(Yonhap Feature) Undocumented Korean immigrants in U.S. scared of possibly being deported
By Nam Sang-hyun and Kim Jong-woo
LOS ANGELES, Feb. 22 (Yonhap) -- Park Sang-ok, a consul responsible for immigration affairs at the South Korean Consulate General in Los Angeles, was inundated with telephone calls all day long on Friday.
Many Koreans who are not legally in the United States called him for inquiries, as they were becoming aware that the anti-immigration polices of U.S. President Donald Trump's administration were imminent and are scared of possibly being deported.
According to Park, the callers, including one from Boston, Massachusetts, were responding to the consulate general's posting of a notice about the U.S. administration's measures to toughen immigration polices and related information.
Advocacy groups supporting the rights of Korean immigrants, such as the Los Angeles-based Korean Resource Center (KRC), have been dealing with an increasing number of callers seeking more information about the administration's campaign to crack down on illegal immigration. The center, founded in 1983, was created to educate, serve and organize the Korean-American community in Los Angeles.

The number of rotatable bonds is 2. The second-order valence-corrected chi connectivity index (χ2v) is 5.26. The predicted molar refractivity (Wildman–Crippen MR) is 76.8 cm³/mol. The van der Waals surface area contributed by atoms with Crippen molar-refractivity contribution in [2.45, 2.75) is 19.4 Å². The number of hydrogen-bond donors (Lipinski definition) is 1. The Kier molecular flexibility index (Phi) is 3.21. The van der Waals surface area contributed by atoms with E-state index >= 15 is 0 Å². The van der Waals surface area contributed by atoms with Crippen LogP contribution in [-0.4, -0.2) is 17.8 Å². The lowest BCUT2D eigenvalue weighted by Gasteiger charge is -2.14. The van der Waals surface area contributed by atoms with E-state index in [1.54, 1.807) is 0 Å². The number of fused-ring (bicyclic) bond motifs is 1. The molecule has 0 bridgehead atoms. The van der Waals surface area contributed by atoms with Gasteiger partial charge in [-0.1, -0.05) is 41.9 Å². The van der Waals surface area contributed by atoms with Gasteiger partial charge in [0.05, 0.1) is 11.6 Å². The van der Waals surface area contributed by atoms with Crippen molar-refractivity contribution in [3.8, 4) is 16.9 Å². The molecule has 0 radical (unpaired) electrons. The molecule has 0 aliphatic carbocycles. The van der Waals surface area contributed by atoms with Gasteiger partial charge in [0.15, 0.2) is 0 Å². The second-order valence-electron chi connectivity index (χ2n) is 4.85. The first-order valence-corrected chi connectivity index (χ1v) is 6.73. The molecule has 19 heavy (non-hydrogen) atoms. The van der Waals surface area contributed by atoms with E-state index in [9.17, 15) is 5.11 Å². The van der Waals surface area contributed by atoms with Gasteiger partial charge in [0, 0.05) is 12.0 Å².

One of the officials at the KRC, Chung Sang-hyuk, said, "We received an average of 20 calls a day last week. There were calls from Ohio State and New York as well as Los Angeles."
The Korean-American community has been gripped by fear since the Trump administration on Tuesday announced new guidelines that could lead to more aggressive deportations of undocumented immigrants inside the country and at the border.
The guidelines, signed by Homeland Security Secretary John Kelly, call for any undocumented immigrants to be deported if they are charged with minor offenses such as shoplifting or traffic violations. They marked a stark departure from the administration under President Barack Obama, which focused on deporting illegal immigrants charged with serious crimes such as murder.
According to data from the Center for Immigration Studies, a conservative non-profit research organization, the number of undocumented immigrants in the U.S. is estimated at 11 million. Out of the entire population, Koreans numbered 169,000 in 2014, down from 230,000 in 2011.
The new U.S. directives create an uncertain future for undocumented Korean immigrants who are concentrated in Korean communities in Los Angeles and New York and earn their living at jobs like substitute drivers and workers at restaurants.
Park at the KRC said, "An estimated 50,000 to 60,000 undocumented Korean immigrants reside in southern California, including Los Angeles, which is home to the largest Korean population in the U.S." It means about 10 percent of the 540,000 Koreans in the region are staying in the United States illegally.
Many callers to the South Korean mission and the advocacy group had police records of drunk driving, domestic violence or other minor offenses.